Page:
National Anti-vivisection Society

 

National Antivisection Society

Partial victory for freedom of information on animal experiments

1st July 2004

- but Government bows to pressure from vivisection industry

Today, following a nine year campaign by the National Anti-Vivisection Society (NAVS) the Government has announced that animal experiments will be covered by the publication rules of the Freedom of Information Act 2000 (FoI).

Anonymised information on experiments will be released by the Home Office. However, in a dismal bow to the power of a secretive industry, the notorious ‘secrecy clause’ Section 24, of the Animals (Scientific Procedures) Act 1986 (ASPA), will be retained, leading the NAVS to question just how meaningful the information supplied will be.

Jan Creamer, Chief Executive of the NAVS: “This is a bittersweet victory for the NAVS, and for those who believe in the public’s right to know what goes on in our name. The Government has finally agreed to greater openness, but the most meaningful information could still be witheld from the public".

"What is needed on this issue is an open public debate and wider scientific scrutiny of proposals to use animals before a licence is granted. Then, suggestions can be made for non-animal alternatives to be used. Names and locations are unnecessary and can be excluded.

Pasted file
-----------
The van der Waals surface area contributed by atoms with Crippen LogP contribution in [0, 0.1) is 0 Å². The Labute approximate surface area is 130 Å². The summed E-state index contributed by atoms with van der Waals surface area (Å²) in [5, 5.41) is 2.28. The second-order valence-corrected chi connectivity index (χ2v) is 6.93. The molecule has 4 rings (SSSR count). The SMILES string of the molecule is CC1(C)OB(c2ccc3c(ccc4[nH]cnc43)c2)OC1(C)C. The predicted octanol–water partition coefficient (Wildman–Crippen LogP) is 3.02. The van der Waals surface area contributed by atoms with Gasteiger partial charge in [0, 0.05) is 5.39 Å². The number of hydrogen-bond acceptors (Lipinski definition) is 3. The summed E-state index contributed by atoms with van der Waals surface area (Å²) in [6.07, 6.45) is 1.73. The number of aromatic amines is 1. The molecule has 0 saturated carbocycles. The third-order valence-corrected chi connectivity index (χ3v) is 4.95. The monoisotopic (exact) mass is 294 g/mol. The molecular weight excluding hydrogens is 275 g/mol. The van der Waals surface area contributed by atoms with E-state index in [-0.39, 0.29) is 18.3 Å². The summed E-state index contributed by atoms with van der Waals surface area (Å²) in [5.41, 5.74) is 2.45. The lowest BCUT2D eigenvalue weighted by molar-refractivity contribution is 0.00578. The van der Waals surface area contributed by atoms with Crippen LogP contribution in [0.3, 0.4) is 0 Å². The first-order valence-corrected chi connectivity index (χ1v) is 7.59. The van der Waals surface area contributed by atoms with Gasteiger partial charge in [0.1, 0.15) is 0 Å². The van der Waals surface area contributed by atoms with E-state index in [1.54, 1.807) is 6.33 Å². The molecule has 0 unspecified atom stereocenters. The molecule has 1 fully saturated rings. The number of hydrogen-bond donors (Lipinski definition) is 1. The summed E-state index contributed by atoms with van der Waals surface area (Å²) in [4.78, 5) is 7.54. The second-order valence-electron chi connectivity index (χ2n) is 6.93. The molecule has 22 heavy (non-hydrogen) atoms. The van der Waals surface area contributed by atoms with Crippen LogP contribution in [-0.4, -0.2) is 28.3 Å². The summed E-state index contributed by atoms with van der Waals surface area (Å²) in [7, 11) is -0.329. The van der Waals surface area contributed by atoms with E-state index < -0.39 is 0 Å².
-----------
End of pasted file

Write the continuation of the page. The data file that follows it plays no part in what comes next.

"The FoI already provides for the Government to withhold information given in confidence, and information which might endanger a person’s health or safety. So in addition to this protection under FoI, the vivisection community retains their additional blanket bar to disclosure of information, Section 24 of the ASPA."

This announcement comes just days after the Government admitted in parliament that the Home Office has never evaluated whether experiments on animals cannot be scientifically reproduced using other methods and subjects.

Once again the Government has allowed itself to be swayed by the powerful animal experimentation lobby. This time they have also ignored the recommendation of the House of Lords Select Committee, which was that Section 24 of the ASPA be revoked.

The Government also ignored the evidence of its own Planning Inspector who presided over the public inquiry into the Cambridge University monkey labortory; the inspector recommended that planning permission for the lab be refused, but Deputy Prime Minister John Prescott overruled the decision. Later this month, the NAVS is taking the Government to the High Court of Appeal about the decision.

ENDS

NOTES TO EDITORS:
NAVS can provide photographs and video of animals in UK laboratories.

Chief Executive Jan Creamer and Campaigns Director Tim Phillips are available for interview.

© National Anti-Vivisection Society

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